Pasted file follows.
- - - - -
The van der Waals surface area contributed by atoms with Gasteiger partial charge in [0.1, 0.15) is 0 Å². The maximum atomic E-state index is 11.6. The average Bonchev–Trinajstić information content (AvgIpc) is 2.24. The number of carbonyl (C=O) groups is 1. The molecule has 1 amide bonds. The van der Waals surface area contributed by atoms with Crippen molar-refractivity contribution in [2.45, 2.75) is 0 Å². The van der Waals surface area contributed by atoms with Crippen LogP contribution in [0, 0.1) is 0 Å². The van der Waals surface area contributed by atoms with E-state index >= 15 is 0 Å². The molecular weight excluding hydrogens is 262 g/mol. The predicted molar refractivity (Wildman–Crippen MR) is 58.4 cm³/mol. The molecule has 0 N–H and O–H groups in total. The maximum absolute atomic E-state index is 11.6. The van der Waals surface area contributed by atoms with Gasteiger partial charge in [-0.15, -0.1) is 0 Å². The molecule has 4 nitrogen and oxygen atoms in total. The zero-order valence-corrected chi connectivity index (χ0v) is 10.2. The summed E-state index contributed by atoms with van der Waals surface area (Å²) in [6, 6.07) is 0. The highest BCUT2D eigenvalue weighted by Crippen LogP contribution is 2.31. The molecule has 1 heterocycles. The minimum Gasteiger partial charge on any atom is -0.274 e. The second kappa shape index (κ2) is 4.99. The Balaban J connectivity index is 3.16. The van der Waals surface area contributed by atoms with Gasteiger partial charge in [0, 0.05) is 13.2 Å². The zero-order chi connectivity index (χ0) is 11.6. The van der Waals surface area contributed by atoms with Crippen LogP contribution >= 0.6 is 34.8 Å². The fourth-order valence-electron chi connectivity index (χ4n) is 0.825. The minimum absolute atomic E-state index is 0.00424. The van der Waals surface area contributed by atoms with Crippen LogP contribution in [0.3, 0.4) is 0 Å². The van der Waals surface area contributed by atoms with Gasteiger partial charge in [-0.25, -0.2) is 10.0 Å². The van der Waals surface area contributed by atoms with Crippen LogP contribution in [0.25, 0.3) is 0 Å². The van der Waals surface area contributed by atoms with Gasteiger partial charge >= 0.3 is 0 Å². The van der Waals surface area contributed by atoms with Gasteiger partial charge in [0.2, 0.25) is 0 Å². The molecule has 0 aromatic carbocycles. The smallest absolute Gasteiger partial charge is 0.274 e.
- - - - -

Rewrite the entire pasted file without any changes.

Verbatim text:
The van der Waals surface area contributed by atoms with Gasteiger partial charge in [0.1, 0.15) is 0 Å². The maximum atomic E-state index is 11.6. The average Bonchev–Trinajstić information content (AvgIpc) is 2.24. The number of carbonyl (C=O) groups is 1. The molecule has 1 amide bonds. The van der Waals surface area contributed by atoms with Crippen molar-refractivity contribution in [2.45, 2.75) is 0 Å². The van der Waals surface area contributed by atoms with Crippen LogP contribution in [0, 0.1) is 0 Å². The van der Waals surface area contributed by atoms with E-state index >= 15 is 0 Å². The molecular weight excluding hydrogens is 262 g/mol. The predicted molar refractivity (Wildman–Crippen MR) is 58.4 cm³/mol. The molecule has 0 N–H and O–H groups in total. The maximum absolute atomic E-state index is 11.6. The van der Waals surface area contributed by atoms with Gasteiger partial charge in [-0.15, -0.1) is 0 Å². The molecule has 4 nitrogen and oxygen atoms in total. The zero-order valence-corrected chi connectivity index (χ0v) is 10.2. The summed E-state index contributed by atoms with van der Waals surface area (Å²) in [6, 6.07) is 0. The highest BCUT2D eigenvalue weighted by Crippen LogP contribution is 2.31. The molecule has 1 heterocycles. The minimum Gasteiger partial charge on any atom is -0.274 e. The second kappa shape index (κ2) is 4.99. The Balaban J connectivity index is 3.16. The van der Waals surface area contributed by atoms with Gasteiger partial charge in [0, 0.05) is 13.2 Å². The zero-order chi connectivity index (χ0) is 11.6. The van der Waals surface area contributed by atoms with Crippen LogP contribution >= 0.6 is 34.8 Å². The fourth-order valence-electron chi connectivity index (χ4n) is 0.825. The minimum absolute atomic E-state index is 0.00424. The van der Waals surface area contributed by atoms with Crippen LogP contribution in [0.3, 0.4) is 0 Å². The van der Waals surface area contributed by atoms with Gasteiger partial charge in [-0.25, -0.2) is 10.0 Å². The van der Waals surface area contributed by atoms with Crippen LogP contribution in [0.25, 0.3) is 0 Å². The van der Waals surface area contributed by atoms with Gasteiger partial charge >= 0.3 is 0 Å². The van der Waals surface area contributed by atoms with Gasteiger partial charge in [0.2, 0.25) is 0 Å². The molecule has 0 aromatic carbocycles. The smallest absolute Gasteiger partial charge is 0.274 e.